The Doctrine of a Group of Companies has a substantial role in Indian case law, although not explicitly mentioned in the Indian Arbitration and Conciliation Act. Given that the theory initially appeared in the light of Indian arbitration law in the Chloro Controls case[6], an analysis of the facts and circumstances that led the Apex court to consider embracing this doctrine is relevant.

In the Chloro Controls case, a dispute arose between Capital Controls (Delaware), an American company, and Chloro Controls Pvt. Ltd., an Indian company owned by Mr Madhusudan Kocha and his corporate group. They planned to establish a business partnership to distribute chlorination equipment in India. The entities and Mr Kocha created a joint venture named Capital Controls (India) Pvt. Ltd. to do this by collaborating with Capital Controls (Colmar) Co. Inc., a sister business of Capital Controls (Delaware). Severn Trent Services (Delaware) Inc. divided these two businesses into separate entities. These Companies have entered into several contracts, some of which have conflicting dispute resolution clauses. In addition, a shareholder’s agreement with an arbitration provision was signed by Mr Kocha, Capital Controls (Delaware), and Chloro Controls Pvt. Ltd. However, the joint venture and Capital Controls (Colmar) made all other arrangements.

The parties to the commercial partnership began to have disagreements when Severn Trent started offering its machinery via a different business than the joint venture. Chloro Controls Pvt. Ltd. responded by filing a lawsuit in an attempt to get an injunction. Capital Controls (Delaware) and Severn Trent invoked the arbitration clause in the shareholder’s agreement to argue that all the agreements constituted a “composite transaction” subjecting those who are not signed to the arbitration clause by the group of enterprises theory. Therefore, the Supreme Court was urged to rule on whether non-signatory organisations can use the arbitration provision and if all issues arising from the agreements can be settled at one arbitration session.[7]

When the Supreme Court addressed Section 45 of the Arbitration and Conciliation Act, 1996[8], it understood the phrase “any person claiming through or under him” to give a legislative basis for extending arbitration agreements to those who are not signed under the Act.  (Which relates to Part II’s foreign commercial arbitrations). The Court ruled that the shareholder’s agreement’s dispute resolution provision applied to any disputes arising “under and in connection with” the shareholder’s agreement, subjecting them to arbitration. The joint venture (Chloro Controls (India) Pvt. Ltd.), which was the primary focus of the shareholder’s agreement and signed all subsidiary agreements, was also found to be a party “claiming through or under” a signatory (Chloro Controls (Delaware)) by the court, and Severn Trent was also found to be a party “claiming through or under” all the signatories. The Supreme Court relied on the phrase “party and any person alleging through or under him” in Section 45 of the Act[9] to accept and apply the group of enterprises concept in the overall scheme of Indian arbitration law.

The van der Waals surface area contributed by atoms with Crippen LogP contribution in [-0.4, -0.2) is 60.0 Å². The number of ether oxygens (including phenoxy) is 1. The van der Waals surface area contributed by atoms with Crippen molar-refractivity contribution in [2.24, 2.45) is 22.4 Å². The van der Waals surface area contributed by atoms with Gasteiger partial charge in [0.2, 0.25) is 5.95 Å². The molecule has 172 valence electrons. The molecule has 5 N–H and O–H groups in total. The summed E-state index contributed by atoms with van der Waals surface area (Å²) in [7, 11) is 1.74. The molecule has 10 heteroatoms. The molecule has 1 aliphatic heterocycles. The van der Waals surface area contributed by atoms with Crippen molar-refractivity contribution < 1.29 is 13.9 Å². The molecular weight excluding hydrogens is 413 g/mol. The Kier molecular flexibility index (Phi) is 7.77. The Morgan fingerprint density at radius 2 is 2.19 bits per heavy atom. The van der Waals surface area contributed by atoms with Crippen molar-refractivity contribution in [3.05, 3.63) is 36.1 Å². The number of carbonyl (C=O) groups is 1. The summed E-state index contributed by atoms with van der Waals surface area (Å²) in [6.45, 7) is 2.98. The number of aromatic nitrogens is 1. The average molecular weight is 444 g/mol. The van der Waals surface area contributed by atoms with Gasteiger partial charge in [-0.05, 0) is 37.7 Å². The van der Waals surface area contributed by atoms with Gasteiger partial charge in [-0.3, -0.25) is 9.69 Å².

The link between the “group of companies” theory and the topic of international arbitration is intricate. Even though certain tribunals and courts have accepted this concept, the majority of them have a more dubious outlook. In embracing the “group of companies” idea, Indian courts have strayed from their predecessors, particularly in common-law countries. It should be noted that this variance alone does not invalidate the Indian strategy. The Indian approach towards the “group of companies” philosophy has as its fundamental and practical purpose the unification of related concerns into a single forum.

The “group of companies” doctrine, however, seems to have been used by Indian courts outside of its intended scope, potentially undermining the fundamental principles of consent in international arbitration. The Indian Supreme Court should study the theory to see if it has a consistent basis in Indian law and, if so, to establish precise rules for its use.

Author(s) Name: Aaryavart Chourasia (Dharmashastra National Law University, Jabalpur)


[1] America v American Mfg. Co. (1960) 363 US 564

[2] Chloro Controls India (P) Ltd. v Severn Trent Water Purification Inc. (2013) 1 SCC 641

[3] Cox and Kings Ltd. v SAP India (P) Ltd. (2022) SCC OnLine SC 570

[4] Gauri Anand and Akanksha Sinha, ‘’Group Of Companies’ Doctrine: An Analysis In The Context Of Arbitration’ (Mondaq, 28 November 2022)<–dispute-resolution/1217422/group-of-companies-doctrine-an-analysis-in-the-context-of-arbitration&gt> accessed 14 June 2023

[5] Chloro Controls India (P) Ltd. v Severn Trent Water Purification Inc. & Ors (2013) 1 SCC 641

[6] Ibid

[7] Dhruv S. Patel, ‘The Group of Companies Doctrine: Defending an Endangered Species of the Indian Arbitration Law’ (SCC Blog, 19 October 2022) <>accessed 19 June 2023

[8] The Arbitration and Conciliation Act 1996, s 45

[9] Ibid